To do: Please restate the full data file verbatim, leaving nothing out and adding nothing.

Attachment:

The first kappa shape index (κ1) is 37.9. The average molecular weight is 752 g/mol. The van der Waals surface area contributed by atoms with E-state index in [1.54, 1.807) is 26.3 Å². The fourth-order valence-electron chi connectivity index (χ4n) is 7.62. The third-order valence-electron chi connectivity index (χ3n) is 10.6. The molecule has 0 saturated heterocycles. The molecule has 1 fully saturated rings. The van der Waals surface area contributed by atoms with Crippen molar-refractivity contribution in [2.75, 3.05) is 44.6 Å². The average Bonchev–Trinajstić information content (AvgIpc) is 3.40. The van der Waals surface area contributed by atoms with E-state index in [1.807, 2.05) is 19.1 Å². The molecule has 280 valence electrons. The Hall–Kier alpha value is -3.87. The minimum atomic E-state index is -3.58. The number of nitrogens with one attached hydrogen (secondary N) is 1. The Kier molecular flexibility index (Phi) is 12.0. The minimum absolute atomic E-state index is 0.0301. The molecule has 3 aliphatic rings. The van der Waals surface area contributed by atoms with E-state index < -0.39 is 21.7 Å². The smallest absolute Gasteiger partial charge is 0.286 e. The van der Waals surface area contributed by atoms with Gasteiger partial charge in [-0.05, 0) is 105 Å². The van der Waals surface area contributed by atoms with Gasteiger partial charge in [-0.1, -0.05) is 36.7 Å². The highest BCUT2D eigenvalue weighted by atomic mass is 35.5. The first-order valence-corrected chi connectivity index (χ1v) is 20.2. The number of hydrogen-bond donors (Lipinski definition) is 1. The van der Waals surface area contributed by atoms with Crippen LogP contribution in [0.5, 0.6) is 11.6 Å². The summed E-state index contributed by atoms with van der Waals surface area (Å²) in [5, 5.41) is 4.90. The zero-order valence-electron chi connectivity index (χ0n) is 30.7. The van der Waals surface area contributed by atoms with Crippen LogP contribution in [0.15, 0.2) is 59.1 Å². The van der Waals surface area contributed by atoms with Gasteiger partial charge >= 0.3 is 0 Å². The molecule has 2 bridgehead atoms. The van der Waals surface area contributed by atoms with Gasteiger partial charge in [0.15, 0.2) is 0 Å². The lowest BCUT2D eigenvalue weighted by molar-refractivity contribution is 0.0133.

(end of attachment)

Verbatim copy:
The first kappa shape index (κ1) is 37.9. The average molecular weight is 752 g/mol. The van der Waals surface area contributed by atoms with E-state index in [1.54, 1.807) is 26.3 Å². The fourth-order valence-electron chi connectivity index (χ4n) is 7.62. The third-order valence-electron chi connectivity index (χ3n) is 10.6. The molecule has 0 saturated heterocycles. The molecule has 1 fully saturated rings. The van der Waals surface area contributed by atoms with Crippen molar-refractivity contribution in [2.75, 3.05) is 44.6 Å². The average Bonchev–Trinajstić information content (AvgIpc) is 3.40. The van der Waals surface area contributed by atoms with E-state index in [1.807, 2.05) is 19.1 Å². The molecule has 280 valence electrons. The Hall–Kier alpha value is -3.87. The minimum atomic E-state index is -3.58. The number of nitrogens with one attached hydrogen (secondary N) is 1. The Kier molecular flexibility index (Phi) is 12.0. The minimum absolute atomic E-state index is 0.0301. The molecule has 3 aliphatic rings. The van der Waals surface area contributed by atoms with E-state index < -0.39 is 21.7 Å². The smallest absolute Gasteiger partial charge is 0.286 e. The van der Waals surface area contributed by atoms with Gasteiger partial charge in [-0.05, 0) is 105 Å². The van der Waals surface area contributed by atoms with Gasteiger partial charge in [-0.1, -0.05) is 36.7 Å². The highest BCUT2D eigenvalue weighted by atomic mass is 35.5. The first-order valence-corrected chi connectivity index (χ1v) is 20.2. The number of hydrogen-bond donors (Lipinski definition) is 1. The van der Waals surface area contributed by atoms with Crippen LogP contribution in [0.5, 0.6) is 11.6 Å². The summed E-state index contributed by atoms with van der Waals surface area (Å²) in [5, 5.41) is 4.90. The zero-order valence-electron chi connectivity index (χ0n) is 30.7. The van der Waals surface area contributed by atoms with Crippen LogP contribution in [0.15, 0.2) is 59.1 Å². The van der Waals surface area contributed by atoms with Gasteiger partial charge >= 0.3 is 0 Å². The molecule has 2 bridgehead atoms. The van der Waals surface area contributed by atoms with Gasteiger partial charge in [0.15, 0.2) is 0 Å². The lowest BCUT2D eigenvalue weighted by molar-refractivity contribution is 0.0133.